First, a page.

Mobile and tablet accessibility is vital to the survival of websites. Not only is it ‘with the times’ but it is also the way to keep the site accessible to as many people as possible.
The statistics are undeniable.
In 2012 the global mobile data traffic increased by 70% and that made it nearly 12 times the size of the entire global internet in the year 2000. Mobile network connection speeds more than doubled and the average smartphone usage grew 81%. The number of tablets increase 2.5 times up to 36 million, each one generating more than two times the traffic of the average smartphone. There were 161 million laptops on the mobile network just last year, and each laptop created 7 times more traffic than the average smartphone. Basic handsets still make up 82% of handsets on the network.
Global mobile data traffic is predicted to increase 13-fold by 2017, with the number of mobile connected devices exceeding the number of people in the world just by the end of this year. Currently, devices other than smartphones (such as, regular hand-held phones, laptops, and tablets) have the largest share of all mobile devices and connections. However, starting in 2015 the number of overall non-smartphones in use will start declining. “By 2017, there will be 8.6 billion handheld or personal mobile-ready devices and 1.7 billion machine-to-machine connections.”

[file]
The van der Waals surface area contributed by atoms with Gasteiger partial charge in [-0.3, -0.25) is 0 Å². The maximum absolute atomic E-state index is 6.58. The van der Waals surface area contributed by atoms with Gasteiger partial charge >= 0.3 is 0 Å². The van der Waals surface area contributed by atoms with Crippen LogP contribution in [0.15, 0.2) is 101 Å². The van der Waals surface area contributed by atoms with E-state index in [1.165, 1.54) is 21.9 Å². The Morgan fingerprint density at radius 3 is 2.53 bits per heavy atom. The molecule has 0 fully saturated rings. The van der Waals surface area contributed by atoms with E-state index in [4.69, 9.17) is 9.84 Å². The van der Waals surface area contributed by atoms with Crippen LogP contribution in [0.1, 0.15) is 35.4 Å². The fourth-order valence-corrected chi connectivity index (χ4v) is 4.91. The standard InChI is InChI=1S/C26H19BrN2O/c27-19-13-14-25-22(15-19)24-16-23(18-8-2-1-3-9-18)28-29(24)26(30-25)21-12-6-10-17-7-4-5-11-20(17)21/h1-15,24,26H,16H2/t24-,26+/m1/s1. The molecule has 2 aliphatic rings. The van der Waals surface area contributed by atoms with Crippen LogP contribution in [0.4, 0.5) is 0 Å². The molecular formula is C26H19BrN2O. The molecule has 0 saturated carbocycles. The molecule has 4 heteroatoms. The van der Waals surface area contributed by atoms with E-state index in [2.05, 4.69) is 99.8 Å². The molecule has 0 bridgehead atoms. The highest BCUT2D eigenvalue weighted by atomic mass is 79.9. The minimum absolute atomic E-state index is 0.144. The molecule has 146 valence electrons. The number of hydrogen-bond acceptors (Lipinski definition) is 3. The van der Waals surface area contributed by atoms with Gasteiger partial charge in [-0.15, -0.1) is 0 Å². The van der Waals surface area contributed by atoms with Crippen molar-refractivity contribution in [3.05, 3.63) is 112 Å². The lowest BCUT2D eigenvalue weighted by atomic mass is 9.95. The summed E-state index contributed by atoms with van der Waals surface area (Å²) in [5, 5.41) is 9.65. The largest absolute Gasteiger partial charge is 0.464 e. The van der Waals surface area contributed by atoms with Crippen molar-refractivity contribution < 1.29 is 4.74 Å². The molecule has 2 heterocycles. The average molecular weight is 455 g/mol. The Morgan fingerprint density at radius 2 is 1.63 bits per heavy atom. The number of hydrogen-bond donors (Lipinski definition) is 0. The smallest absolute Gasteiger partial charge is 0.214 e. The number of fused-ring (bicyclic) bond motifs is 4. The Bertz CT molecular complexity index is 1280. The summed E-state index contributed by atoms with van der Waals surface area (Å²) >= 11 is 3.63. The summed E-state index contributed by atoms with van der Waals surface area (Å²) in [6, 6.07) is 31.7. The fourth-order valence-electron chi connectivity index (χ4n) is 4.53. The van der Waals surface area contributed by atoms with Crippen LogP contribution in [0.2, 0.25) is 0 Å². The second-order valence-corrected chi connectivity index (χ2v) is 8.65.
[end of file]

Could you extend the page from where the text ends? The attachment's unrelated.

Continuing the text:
Mobile data growth has had a very noticeable effect on web design.
In order to make the most out of the small screen available on phones and provide an enjoyable customer experience companies must change the layout of their site for mobile devices. Everything needs to be “touch-friendly”. Vertical menu navigation is easier on a smartphone than horizontal navigation is. Bigger buttons for links, not a bunch of smaller hypertext links. Fewer graphics are needed to make an impact. If someone is coming on your site through a mobile device they likely want quick and easy information, not a bunch of images. However, the images that you do include need to be smaller than for a regular site. Prioritization is key. Take the most important menu options, links, and information to use for the mobile site.
These are a few examples of what we should model and what we should make sure to avoid.
We do not want an advertisement to pop up as soon as the customer clicks on our mobile site. If they wanted our app or more advertisements they wouldn’t be on the mobile site. They’d be in the app store or on a desktop. Also, if someone is on a mobile site and wants to find the nearest location of that company they are likely somewhere they aren’t usually at. Meaning they may not know the zip code. Having the site set up to locate the user through GPS on the phone and automatically enter the nearest zip code is more appealing. Small links in hard to discern colors are a no-no as well.
Where to start, where to start. Redundancy is not required, nor desired. On top of that, this mobile site’s links are small hypertext links that will not be easy to use on any mobile device. To emphasize the importance of resizing objects the picture on the right is the Jeep mobile site. Their “Name my ride” advertisement is useless when the customer can’t see the whole slogan. Jeep’s template is a very basic one, perhaps too basic considering it really doesn’t do the brand justice.
Vertical navigation is touch-friendly and also allows for sliding buttons. Minimize the need for data-input. More than likely a mobile user is wanting faster information than a contact form would allow (a phone number, perhaps?) so a simple form is better, if one is truly needed at all.